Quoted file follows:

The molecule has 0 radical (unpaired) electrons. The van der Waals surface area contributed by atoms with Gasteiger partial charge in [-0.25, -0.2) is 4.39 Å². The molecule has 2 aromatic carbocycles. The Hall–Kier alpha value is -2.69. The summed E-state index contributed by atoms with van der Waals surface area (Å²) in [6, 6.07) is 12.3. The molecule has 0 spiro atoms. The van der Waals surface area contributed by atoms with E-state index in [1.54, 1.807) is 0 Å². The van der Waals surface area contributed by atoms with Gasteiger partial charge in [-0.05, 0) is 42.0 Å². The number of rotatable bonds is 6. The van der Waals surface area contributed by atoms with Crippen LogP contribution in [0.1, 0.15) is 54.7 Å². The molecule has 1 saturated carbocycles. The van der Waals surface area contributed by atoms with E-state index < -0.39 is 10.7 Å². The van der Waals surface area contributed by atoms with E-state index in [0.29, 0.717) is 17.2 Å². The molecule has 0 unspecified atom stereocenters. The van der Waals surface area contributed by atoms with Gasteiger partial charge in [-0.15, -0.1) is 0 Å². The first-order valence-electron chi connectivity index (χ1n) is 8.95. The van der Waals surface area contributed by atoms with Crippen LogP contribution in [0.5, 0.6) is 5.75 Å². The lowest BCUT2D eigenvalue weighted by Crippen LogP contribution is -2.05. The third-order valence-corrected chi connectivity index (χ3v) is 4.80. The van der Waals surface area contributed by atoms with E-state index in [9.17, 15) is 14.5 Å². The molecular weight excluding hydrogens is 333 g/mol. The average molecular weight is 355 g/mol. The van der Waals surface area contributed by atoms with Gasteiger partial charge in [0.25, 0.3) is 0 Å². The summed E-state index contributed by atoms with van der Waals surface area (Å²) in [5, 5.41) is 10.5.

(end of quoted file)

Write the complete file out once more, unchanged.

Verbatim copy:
The molecule has 0 radical (unpaired) electrons. The van der Waals surface area contributed by atoms with Gasteiger partial charge in [-0.25, -0.2) is 4.39 Å². The molecule has 2 aromatic carbocycles. The Hall–Kier alpha value is -2.69. The summed E-state index contributed by atoms with van der Waals surface area (Å²) in [6, 6.07) is 12.3. The molecule has 0 spiro atoms. The van der Waals surface area contributed by atoms with E-state index in [1.54, 1.807) is 0 Å². The van der Waals surface area contributed by atoms with Gasteiger partial charge in [-0.05, 0) is 42.0 Å². The number of rotatable bonds is 6. The van der Waals surface area contributed by atoms with Crippen LogP contribution in [0.1, 0.15) is 54.7 Å². The molecule has 1 saturated carbocycles. The van der Waals surface area contributed by atoms with E-state index < -0.39 is 10.7 Å². The van der Waals surface area contributed by atoms with E-state index in [0.29, 0.717) is 17.2 Å². The molecule has 0 unspecified atom stereocenters. The van der Waals surface area contributed by atoms with Gasteiger partial charge in [-0.15, -0.1) is 0 Å². The first-order valence-electron chi connectivity index (χ1n) is 8.95. The van der Waals surface area contributed by atoms with Crippen LogP contribution in [0.5, 0.6) is 5.75 Å². The lowest BCUT2D eigenvalue weighted by Crippen LogP contribution is -2.05. The third-order valence-corrected chi connectivity index (χ3v) is 4.80. The van der Waals surface area contributed by atoms with E-state index in [9.17, 15) is 14.5 Å². The molecular weight excluding hydrogens is 333 g/mol. The average molecular weight is 355 g/mol. The van der Waals surface area contributed by atoms with Gasteiger partial charge in [0.25, 0.3) is 0 Å². The summed E-state index contributed by atoms with van der Waals surface area (Å²) in [5, 5.41) is 10.5.